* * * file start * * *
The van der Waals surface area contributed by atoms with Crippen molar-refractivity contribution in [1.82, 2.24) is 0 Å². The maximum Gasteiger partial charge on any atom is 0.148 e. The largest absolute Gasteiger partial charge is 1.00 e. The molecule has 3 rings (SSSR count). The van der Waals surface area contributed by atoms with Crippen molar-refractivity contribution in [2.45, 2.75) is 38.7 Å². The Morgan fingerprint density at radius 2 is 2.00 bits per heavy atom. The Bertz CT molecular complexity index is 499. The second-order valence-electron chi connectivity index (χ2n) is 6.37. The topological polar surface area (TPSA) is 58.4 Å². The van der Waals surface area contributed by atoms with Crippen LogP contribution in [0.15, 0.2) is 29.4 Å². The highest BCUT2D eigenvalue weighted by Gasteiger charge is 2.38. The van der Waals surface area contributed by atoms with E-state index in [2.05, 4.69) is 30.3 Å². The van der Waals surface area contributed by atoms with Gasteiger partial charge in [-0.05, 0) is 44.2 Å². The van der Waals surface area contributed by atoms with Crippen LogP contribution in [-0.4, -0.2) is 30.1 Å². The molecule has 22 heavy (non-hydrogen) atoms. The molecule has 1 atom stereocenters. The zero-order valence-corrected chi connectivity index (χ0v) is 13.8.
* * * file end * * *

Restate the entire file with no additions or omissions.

The van der Waals surface area contributed by atoms with Crippen molar-refractivity contribution in [1.82, 2.24) is 0 Å². The maximum Gasteiger partial charge on any atom is 0.148 e. The largest absolute Gasteiger partial charge is 1.00 e. The molecule has 3 rings (SSSR count). The van der Waals surface area contributed by atoms with Crippen molar-refractivity contribution in [2.45, 2.75) is 38.7 Å². The Morgan fingerprint density at radius 2 is 2.00 bits per heavy atom. The Bertz CT molecular complexity index is 499. The second-order valence-electron chi connectivity index (χ2n) is 6.37. The topological polar surface area (TPSA) is 58.4 Å². The van der Waals surface area contributed by atoms with Crippen LogP contribution in [0.15, 0.2) is 29.4 Å². The highest BCUT2D eigenvalue weighted by Gasteiger charge is 2.38. The van der Waals surface area contributed by atoms with E-state index in [2.05, 4.69) is 30.3 Å². The van der Waals surface area contributed by atoms with Gasteiger partial charge in [-0.05, 0) is 44.2 Å². The van der Waals surface area contributed by atoms with Crippen LogP contribution in [-0.4, -0.2) is 30.1 Å². The molecule has 22 heavy (non-hydrogen) atoms. The molecule has 1 atom stereocenters. The zero-order valence-corrected chi connectivity index (χ0v) is 13.8.